In the introduction to O’Neill’s collection of Irish dance music the compiler of the book, James O’Neill, said in effect that he makes no apology for including a tune supposedly of American origin, called Old Zip Coon; we know this tune as Turkey in the Straw, a long-time popular square dance and fiddle tune.

In a recent documentary, a narrator stressed that most of the wonderful old songs and especially the melancholy melodies peculiar to Newfoundland, and cherished across Canada as “Newfy music,” are of Irish origin. During Ireland’s famine period massive emigration to Newfoundland made this province a bastion of Irish culture.

In the book, Music an Illustrated Encyclopedia, author Neil Ardley writes that in the southern states, particularly the Appalachian mountains, jigs, reels and ballads that came from Britain and Ireland, developed into hillbilly and bluegrass music.

There’s a common thread in the references to Old Zip Coon, Newfoundland songs and hillbilly/bluegrass music and that is their Irish origin. James O’Neill wrote, for example, that while Americans claimed Old Zip Coon/Turkey In The Straw as their own, there was good reason to include it in an Irish music collection. Some over zealous champions of Irish music will criticise this inclusion, O’Neil said, but “convincing evidence of its Irish antecedents (as a tune called Turkeys In The Straw) came to hand a few years ago in a roll of age-browned manuscript music.”

In his comments on its British and Irish origin, Neil Ardley noted that hillbilly and bluegrass music “are the basis of country music.” In websites devoted to the history of country music, the Original Carter Family and Jimmy Rodgers are acknowledged as the founders of country music. One site notes that the Carter Family and Rodgers “accidentally invented country music.”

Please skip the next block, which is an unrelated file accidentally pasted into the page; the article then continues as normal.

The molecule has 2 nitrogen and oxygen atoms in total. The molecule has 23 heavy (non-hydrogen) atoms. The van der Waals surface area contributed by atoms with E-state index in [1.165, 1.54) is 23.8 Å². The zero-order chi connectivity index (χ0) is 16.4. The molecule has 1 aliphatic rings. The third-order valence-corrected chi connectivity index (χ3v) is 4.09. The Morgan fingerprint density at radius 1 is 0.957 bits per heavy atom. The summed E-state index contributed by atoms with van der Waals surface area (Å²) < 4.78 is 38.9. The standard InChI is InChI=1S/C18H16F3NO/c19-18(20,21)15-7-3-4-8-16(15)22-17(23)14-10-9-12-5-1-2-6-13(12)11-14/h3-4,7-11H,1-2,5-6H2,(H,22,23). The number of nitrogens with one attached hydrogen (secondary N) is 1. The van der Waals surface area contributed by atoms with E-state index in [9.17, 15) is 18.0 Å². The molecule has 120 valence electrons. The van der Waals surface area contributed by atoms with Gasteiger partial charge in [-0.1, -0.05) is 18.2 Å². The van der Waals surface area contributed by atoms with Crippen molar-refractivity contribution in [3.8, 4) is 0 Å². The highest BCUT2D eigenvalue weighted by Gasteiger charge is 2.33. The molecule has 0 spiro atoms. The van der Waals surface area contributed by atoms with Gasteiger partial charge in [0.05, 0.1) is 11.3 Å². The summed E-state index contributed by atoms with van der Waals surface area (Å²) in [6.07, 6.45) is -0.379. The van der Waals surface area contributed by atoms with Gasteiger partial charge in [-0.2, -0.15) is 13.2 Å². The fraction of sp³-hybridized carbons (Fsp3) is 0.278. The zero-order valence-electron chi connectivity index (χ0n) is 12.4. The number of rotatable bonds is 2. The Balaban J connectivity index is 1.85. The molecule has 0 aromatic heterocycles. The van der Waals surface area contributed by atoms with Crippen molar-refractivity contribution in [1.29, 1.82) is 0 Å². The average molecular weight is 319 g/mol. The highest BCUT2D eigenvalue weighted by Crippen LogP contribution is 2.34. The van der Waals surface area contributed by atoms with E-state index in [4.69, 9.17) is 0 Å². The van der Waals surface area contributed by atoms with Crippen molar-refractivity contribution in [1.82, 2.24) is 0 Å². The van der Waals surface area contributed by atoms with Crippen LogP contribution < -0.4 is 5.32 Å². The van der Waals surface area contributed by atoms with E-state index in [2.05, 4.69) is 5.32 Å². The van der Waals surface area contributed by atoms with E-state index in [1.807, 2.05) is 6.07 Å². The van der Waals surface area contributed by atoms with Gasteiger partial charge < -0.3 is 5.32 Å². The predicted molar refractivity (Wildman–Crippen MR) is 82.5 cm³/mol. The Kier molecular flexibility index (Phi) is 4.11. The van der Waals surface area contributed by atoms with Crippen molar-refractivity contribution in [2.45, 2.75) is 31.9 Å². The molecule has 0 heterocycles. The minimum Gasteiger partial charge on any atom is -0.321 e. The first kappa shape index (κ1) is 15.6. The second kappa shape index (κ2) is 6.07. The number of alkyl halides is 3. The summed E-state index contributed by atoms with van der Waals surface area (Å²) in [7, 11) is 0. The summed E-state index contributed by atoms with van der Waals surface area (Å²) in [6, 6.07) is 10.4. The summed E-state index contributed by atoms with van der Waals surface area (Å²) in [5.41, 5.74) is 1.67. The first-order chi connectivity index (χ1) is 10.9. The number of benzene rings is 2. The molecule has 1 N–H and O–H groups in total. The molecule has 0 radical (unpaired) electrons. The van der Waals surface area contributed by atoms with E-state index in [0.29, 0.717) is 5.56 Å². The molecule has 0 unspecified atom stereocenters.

By now the reader will see where I’m going.

Much of the music we enjoy today, such as Newfoundland, country and western, country rock and folk are either Irish in origin or have been strongly influenced by old Irish music. To be exact, I should say that much of this type of music has a touch of Gaelic, particularly Irish and Scotch Gaelic, in its bloodlines.

I’m sure many people remember the original Carter Family who recorded commercially from the 1920s to the 1940s. The Carters lead the way in popularising country music, influencing generations of country singers. Many of the haunting ballads the Carter Family sang were of Irish origin. One beautiful old Irish melody in particular stands out – the Connemara Cradle Song. This melody was used by the Carters and following country singers as the basis for several songs.

There’s nothing new about this. As a race, the Irish are great music makers. For centuries music of Irish origin has enriched the world. And while Scots may think it sacrilege to claim it, many of the traditional Scottish tunes originally came from Ireland.

I can think of several examples offhand but one in particular stands out. Most of us are familiar with a Scottish tune that salutes the clan Campbell, “The Campbells Are coming.” This tune is an adaptation of an ancient Irish piece called “The Burnt Old Man,” which can be found in many collections of old Irish music.

Many bagpipe tunes beloved by the Scots and claimed as their own can be found in early collections of Irish music. One example out of countless many that exist is the old Irish tune called “Blackeyed Biddy.” One can find this melody in the Scots Guards manual of piping as “The Rock and the Wee Pickle Tow.”

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